At the Intersection of the Future…

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Despite the fact that the business side of motorcycling is run by a small close-nit group of curmudgeons, Neanderthals, and Luddites, the world outside of motorcycling continues to press on without us.

And while various parts of the motorcycle industry are busy trying to figure out how to adapt to this whole new “internet” technology fad thing (it has only been commercialized for over two decades now guys), the same group of people are busy trying to maintain the same business models and practices that came from the post-World War II economy.

In other words, when it comes to technology and the motorcycle industry, we are all pretty much fucked.

I know this whole online journalism thing puts me at the far-end of the progressive spectrum in the motorcycle industry, but the reality is when it comes to new technology adoption there is so much going on outside of the four corners of motorcycling’s world, it makes running a website that talks about motorcycles on a daily basis seem so 2011.

Since I like to draw analogies from outside of the motorcycle industry to show my points, take for example Yahoo search. At one point the behemuth-of-the-internet, Yahoo is slowly dying a death of one thousand cuts in its commodity-based business, while competitor Google continues to thrive and grow well beyond its initial critical app of contextual search, and seems forever entrenched in its market position.

Innovate or stagnate, evolve or die, adapt or react…I can keep spitting out buzzword comparisons, but the takeaway comes back to the fact that industries, like companies, need to keep a constant weather eye on the horizon, lest the waters around them begin to storm and swell.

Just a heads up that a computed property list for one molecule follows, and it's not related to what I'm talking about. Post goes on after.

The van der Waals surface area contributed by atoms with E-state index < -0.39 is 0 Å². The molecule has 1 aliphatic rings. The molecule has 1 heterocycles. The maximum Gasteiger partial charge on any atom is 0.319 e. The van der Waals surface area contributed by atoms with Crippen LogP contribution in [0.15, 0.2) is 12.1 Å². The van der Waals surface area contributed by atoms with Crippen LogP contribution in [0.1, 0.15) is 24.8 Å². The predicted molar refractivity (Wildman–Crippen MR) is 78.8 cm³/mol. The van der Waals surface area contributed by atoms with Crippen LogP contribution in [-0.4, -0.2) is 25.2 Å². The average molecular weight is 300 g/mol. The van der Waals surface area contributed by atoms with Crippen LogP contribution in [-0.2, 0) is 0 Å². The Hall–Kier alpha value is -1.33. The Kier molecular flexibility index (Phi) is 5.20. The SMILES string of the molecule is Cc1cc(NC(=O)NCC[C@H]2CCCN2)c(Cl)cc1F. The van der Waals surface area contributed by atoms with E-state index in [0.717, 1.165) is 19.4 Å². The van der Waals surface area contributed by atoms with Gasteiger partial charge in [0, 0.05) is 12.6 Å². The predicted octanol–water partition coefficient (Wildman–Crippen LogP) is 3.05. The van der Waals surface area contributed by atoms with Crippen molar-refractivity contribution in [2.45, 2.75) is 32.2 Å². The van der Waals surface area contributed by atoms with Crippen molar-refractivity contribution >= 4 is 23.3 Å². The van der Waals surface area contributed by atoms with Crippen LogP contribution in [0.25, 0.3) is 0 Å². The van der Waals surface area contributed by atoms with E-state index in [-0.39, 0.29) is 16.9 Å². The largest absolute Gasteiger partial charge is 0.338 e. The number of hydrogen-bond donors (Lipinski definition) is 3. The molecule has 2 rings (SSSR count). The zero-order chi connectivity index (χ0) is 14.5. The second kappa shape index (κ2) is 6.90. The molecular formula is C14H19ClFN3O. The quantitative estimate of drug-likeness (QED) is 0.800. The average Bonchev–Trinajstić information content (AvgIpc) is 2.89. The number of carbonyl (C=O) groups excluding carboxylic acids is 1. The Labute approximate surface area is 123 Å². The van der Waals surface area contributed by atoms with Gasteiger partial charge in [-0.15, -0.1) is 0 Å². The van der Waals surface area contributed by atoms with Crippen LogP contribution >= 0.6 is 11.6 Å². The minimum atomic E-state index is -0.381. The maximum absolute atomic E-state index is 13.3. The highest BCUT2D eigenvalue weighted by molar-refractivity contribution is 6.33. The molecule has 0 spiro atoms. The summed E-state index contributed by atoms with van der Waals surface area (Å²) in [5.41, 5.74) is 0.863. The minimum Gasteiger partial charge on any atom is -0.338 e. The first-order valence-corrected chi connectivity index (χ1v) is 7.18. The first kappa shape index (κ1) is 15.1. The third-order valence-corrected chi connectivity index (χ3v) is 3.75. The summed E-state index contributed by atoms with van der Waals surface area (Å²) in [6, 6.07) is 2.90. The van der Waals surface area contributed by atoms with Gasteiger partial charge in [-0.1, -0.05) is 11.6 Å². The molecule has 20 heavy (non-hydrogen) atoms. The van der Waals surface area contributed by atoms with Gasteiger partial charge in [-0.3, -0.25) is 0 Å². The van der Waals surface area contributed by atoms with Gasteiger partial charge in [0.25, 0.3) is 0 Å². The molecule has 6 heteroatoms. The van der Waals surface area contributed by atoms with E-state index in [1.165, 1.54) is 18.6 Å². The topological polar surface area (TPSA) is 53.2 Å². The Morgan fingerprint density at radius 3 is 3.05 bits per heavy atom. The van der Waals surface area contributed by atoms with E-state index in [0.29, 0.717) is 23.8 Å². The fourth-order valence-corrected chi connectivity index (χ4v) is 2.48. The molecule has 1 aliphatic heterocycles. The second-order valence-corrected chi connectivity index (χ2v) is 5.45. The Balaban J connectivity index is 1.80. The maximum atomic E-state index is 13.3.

Whether we want to admit it or not, transportation is changing all around us. Smaller cars, EVs, and even automated vehicles are already a reality, and are gaining steam. For example, if you are an astute driver of the roads surrounding San Francisco, you likely have already seen Google’s driverless car prowling the streets in an understated not-so-futuristic manner.

The idea of cars driving themselves is certain to be a scary proposition for many, though before someone leaves a Skynet comment (or worse) at the bottom of this post, consider the fact that we already entrust computers with far more important things in our day-to-day lives.

Since no one reads online publications, you will read in this weekend’s Finance & Business section of the Sunday paper about how millions of dollars were lost in the stock market because of an automated trading system for gold, silver, and bonds was accidentally tripped, causing a massive selling of those index investments.

While the business of multi-billion dollar transactions are fairly complex mathematically, the reality is, driving a car, flying a plane, and even riding a motorcycle are trivial pursuits —  they are so easy in fact, even a human can do them. So, do not be shocked then when I tell you the future of driving is automated vehicles, and their time is nearly upon us.

I submit for your examination a model of the intersection of the future. In a world where cars are in constant contact with each other and ever vigilantly reading the roadways for changes, dangers, and efficiencies, traffic lights will cease to exist…or so say the scientists behind such technologies.

While the model above surely looks like absolute chaos, it is the product of a highly-efficient algorithm that takes into account the destinations of all the cars coming to the intersection, and then times and routes them in the most appropriate manner. For futurists, this looks like a symphony, but for motorcyclists it likely looks terrifying.

The question then is which of the following outcomes scares you more as a motorcyclist: giving up the control of riding your motorcycle through city streets, or riding the only vehicle that isn’t tied into the stream of data from the multi-ton vehicles that surround it.

This is a trick question of course, because what should really scare you is the fact that the organizations that should be actively involved in developing these systems are the same ones that are still busy spending most of their time arguing about whether or not we should be wearing helmets when we ride motorcycles.

I guarantee their are no water-cooler talks at the MIC or AMA about the future of transportation at this level. Like I said before, we are all pretty much fucked.

Source: The Atlantic Cities